I was recently asked to imagine what libraries might look like in two hundred years. Being a dedicated amateur futurist, I could hardly overlook such a tantalizing challenge. I started my analysis with a quick summary of what I understood the charter of public libraries to be right now.
They are first and foremost repositories of books. They typically take a broad view of their charter and try to provide a significant sample of all genres of books, both fiction and non-fiction. They also have collections of newspapers and periodicals although those are beginning to get scarce.
In recent years they have been adding other types of media. Everything from microfilm to DVDs, audiobooks to streaming media. They have also ramped up sponsorship of various activities and interest groups, taking on a role of social hub.
Being a public service organization they have taken on some unexpected roles of late. Homeless people have learned that they can take shelter from adverse weather whether it is torrential rains, scorching heat, or freezing cold, they can come in and read a book or talk quietly with friends. I understand that a number of them are happy to volunteer to do small chores around the library such as helping to set up tables and chairs for events or even suggest to disruptive people that they might want to move along.
Now let’s project into the future. Much of humanity’s knowledge is now kept in digital form. It is accessible through brain machine interfaces that connect people to digital stores of knowledge and to each other. People are concerned with archiving their experience for future generations. For that matter, they want to archive it so that they can remind themselves of it periodically as their live stretch out decade by decade and century by century. Death by natural causes is practically unheard of any more. The only way people die is by infrequent accidents, or more frequently by their own hand.
People are concerned about storing their creations, be they literary, musical, or artistic. Engineering, architectural, or dramatic. Libraries have realized the challenge of keeping up with hardware capable of running the archaic software as well as keeping archival copies of various applications capable of rendering the content that is stored in the archive. In just the span of my career, from 1976 through present (2017) we have seen such media as paper tape, punched cards, magnetic tape, magnetic drums, magnetic disks that have grown in capacity and density in an exponential fashion over time, floppy disks in ever shrinking size and ever growing capacity, solid state media consisting of USB thumb drives, embedded hard disk drive replacements, and extremely small storage cards such as are used in phones and other devices for highly dense magnetic story.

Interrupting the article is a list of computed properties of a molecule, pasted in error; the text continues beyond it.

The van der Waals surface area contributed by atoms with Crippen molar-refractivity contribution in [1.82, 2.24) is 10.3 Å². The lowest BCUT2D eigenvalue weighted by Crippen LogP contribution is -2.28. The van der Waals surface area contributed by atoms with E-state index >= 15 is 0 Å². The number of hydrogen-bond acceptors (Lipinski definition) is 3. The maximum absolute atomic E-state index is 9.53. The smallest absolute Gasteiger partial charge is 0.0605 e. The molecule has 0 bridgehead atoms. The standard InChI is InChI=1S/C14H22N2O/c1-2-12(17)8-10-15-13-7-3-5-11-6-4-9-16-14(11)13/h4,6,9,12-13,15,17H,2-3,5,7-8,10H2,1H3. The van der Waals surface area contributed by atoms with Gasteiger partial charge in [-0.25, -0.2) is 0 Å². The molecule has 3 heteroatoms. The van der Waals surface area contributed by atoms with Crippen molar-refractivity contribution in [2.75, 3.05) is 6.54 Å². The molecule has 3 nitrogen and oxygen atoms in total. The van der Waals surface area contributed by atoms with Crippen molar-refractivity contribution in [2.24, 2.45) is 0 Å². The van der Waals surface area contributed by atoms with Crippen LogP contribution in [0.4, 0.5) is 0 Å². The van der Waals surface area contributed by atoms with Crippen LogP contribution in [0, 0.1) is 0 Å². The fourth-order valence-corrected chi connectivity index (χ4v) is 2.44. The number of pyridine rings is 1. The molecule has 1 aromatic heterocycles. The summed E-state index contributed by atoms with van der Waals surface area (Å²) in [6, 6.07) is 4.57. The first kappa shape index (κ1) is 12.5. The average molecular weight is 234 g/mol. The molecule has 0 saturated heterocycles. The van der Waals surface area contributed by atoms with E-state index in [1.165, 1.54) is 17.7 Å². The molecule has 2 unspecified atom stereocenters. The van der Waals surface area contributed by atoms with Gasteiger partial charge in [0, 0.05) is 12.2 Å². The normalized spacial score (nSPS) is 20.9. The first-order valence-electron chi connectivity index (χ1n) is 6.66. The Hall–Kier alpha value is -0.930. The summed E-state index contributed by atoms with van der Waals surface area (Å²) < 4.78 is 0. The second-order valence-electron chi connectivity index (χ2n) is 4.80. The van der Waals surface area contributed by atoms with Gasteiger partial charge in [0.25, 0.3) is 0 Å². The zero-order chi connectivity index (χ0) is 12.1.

In short, I think that many libraries will start archiving the digital lives of their patrons. There will be terms of service that ultimately benefit the entire community after a period in which the descendants and other designees will have sole say over the access to the digital assets of the deceased.
The library will also provide holodeck like VR facilities for consuming VR literature. This will allow people of modest means the means to enjoy media originally created for people with enough space to have their own holodeck facility.
Their will be other services but these are just some of the low hanging fruit. Of course you’ll still be able to check out a book. Books will never go out of style. It may be printed and bound for you on demand at the checkout desk. And when you return it, it will be kept on a shelf for a while and then recycled if no one else wants to read it right away.
See you at the library.
Sweet dreams, don’t forget to tell the ones you love that you love them, and most important of all, be kind.